Cream Carton Cottages

We all know construction projects are full of set backs and stress, especially when you are building  gingerbread houses! I’m all about shortcuts whenever something ceases to be fun. No more cracked walls or collapsing roofs around here. We make “holiday houses on a base of cream cartons “using egg white icing (a.k.a royal icing) and black eyed peas for stones to bring good luck in the new year. Just add some Shredded Wheat for roofs, pretzels, candy and imagination.

This project is from a kid’s column I wrote for Connecticut Post.

(For easy reading I’ve provided the transcript below.)


12 Dec:cream carton

Festive “Gingerbread Houses” without the Fuss 


I’ll never forget my first gingerbread house. My parents had gone out Christmas shopping and I was under the not-so-watchful eye of my grandmother. I decided to take out a coffee table cookbook on Cuisine of the Austrian Empire and attempt a Black Forest Christmas cottage. For an 11 year -old in the kitchen, I didn’t realize the hazards of “gluing” together the sides and roof with hot, caramelized sugar. I proudly displayed the end result to my parents but spent the holidays with my hands wrapped in bandages. I later learned that the safer way to cement a gingerbread house together was to use royal icing, a concoction of powdered sugar and egg whites. Even with that, gingerbread architecture is still very fragile. It’s easy to break your prefab house just lifting the pieces off of the baking sheet and then there’s transporting it to it’s destination.

The first year I appeared on the “Today” show, my spot showcased “edible architecture”. I made Noah’s Arc, Big Ben and a barn filled with sugar cookie cows. I held my breath as the structures were driven down the FDR drive and carted up through the service elevator to the green room. Miraculously, everything stayed intact. Once on the set, Tom Brokaw walked over to the table to tape a tease. He broke off a piece of the barn and ate it. The floor director shouted “You’re not suppose to really eat those things!” At that moment, a light went off in my head. I’d been doing it the hard way! After that, I started using cardboard structures for reinforcement and covered them with cookies, candies, cereal and pretzels. My favorite version is using black eyed peas as tiny stones over cream cartons and topping them off with thatched roofs of shredded wheat. The black eyed peas are a New Year’s tradition, symbolizing health, wealth and peace for the coming year.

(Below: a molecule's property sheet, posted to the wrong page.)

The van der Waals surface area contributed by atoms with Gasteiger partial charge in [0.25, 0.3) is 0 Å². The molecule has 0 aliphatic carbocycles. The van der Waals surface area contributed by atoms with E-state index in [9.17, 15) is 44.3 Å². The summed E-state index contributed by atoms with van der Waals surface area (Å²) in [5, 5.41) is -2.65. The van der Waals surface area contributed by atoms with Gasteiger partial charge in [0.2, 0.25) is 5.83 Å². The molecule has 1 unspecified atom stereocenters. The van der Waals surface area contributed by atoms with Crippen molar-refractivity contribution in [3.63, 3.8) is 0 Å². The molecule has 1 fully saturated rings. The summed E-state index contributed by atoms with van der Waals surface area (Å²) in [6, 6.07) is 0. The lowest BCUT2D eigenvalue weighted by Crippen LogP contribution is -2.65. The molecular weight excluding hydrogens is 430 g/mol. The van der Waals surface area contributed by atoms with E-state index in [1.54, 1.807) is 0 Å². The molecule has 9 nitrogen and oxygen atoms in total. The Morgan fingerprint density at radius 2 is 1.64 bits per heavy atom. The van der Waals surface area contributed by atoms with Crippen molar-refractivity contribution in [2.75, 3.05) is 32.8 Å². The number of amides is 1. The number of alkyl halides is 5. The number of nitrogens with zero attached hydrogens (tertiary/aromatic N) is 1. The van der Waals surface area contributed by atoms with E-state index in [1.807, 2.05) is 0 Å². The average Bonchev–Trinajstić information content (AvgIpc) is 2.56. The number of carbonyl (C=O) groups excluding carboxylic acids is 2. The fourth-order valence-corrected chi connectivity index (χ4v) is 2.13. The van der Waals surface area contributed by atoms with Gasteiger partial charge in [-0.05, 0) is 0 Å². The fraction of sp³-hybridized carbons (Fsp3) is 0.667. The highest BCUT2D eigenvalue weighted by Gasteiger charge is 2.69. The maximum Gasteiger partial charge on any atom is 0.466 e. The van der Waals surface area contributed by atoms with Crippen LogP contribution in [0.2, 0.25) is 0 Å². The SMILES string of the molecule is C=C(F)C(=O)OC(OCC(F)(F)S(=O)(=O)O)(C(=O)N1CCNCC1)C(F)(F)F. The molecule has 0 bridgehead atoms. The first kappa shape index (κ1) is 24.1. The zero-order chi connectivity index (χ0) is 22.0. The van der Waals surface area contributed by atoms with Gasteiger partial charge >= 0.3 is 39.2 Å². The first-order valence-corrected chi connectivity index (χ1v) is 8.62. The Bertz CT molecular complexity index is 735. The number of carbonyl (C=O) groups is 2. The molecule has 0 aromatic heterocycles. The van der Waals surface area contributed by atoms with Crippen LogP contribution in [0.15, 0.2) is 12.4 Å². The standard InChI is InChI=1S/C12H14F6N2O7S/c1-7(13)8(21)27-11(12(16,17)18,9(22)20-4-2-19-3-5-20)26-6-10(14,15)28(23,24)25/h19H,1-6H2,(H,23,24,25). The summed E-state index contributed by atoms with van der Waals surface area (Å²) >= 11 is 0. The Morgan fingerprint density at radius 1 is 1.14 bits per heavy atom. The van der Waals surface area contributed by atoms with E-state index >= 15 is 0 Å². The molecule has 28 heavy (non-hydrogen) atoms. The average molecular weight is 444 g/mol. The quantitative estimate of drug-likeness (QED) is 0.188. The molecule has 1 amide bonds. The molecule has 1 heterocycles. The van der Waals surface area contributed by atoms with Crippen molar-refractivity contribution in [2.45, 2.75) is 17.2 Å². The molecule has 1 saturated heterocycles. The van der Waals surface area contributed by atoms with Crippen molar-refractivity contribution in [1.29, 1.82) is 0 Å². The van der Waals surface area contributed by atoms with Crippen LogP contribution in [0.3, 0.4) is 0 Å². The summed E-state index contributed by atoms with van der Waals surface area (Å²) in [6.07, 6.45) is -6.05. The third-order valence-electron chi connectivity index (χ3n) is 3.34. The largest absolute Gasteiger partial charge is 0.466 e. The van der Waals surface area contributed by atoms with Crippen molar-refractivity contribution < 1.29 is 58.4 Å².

4 half pint, empty cream cartons (washed and dried inside and out).
tape or paper clips
aluminum foil
black eyed peas
Andes chocolates, mini pretzels, spearmint leaves and Shredded Wheat biscuits
Royal Icing (recipe follows)
spatula, pastry bag with large writing tip
For each cottage, Tape shut or clip the openings at the top of cartons. Spread icing around the four sides of each carton and press dried peas, as if they were stones, into mortar. Spread icing on sides of roof and attach Shredded Wheat biscuits so that they resemble thatch on a stone cottage. Cut a 1” x 6” strip of aluminum foil and roll into a cylinder. Spread with icing and cover with peas to make little stone chimneys. Fill pastry bag with remaining icing. Pipe icing down the center of the roof. Set chimney in the center and use icing from bag to attach other pieces to the cottage: chocolate mints for doors, halved chocolate mints for windows, spearmint leaves for bushes and mini pretzels under the gables of the roof. Allow icing to dry 24 hours.

1/2 cup egg whites
1, 1lb box of powdered sugar

Beat egg whites and powdered sugar at high speed with electric mixer until stiff peaks form.


A Few of My Favorite Things: Part 1

(One of my goals with this blog was not only sharing recipes and craft projects but bringing you products and places that deserve a shout out! This is the first installment of many to come.)


photo 1






Yesterday was one of those days when 1+1+1=10! I’m talking about dessert last night. It was one of those lazy meals when you put two products together, add your own sauce and the end result is magic in your mouth.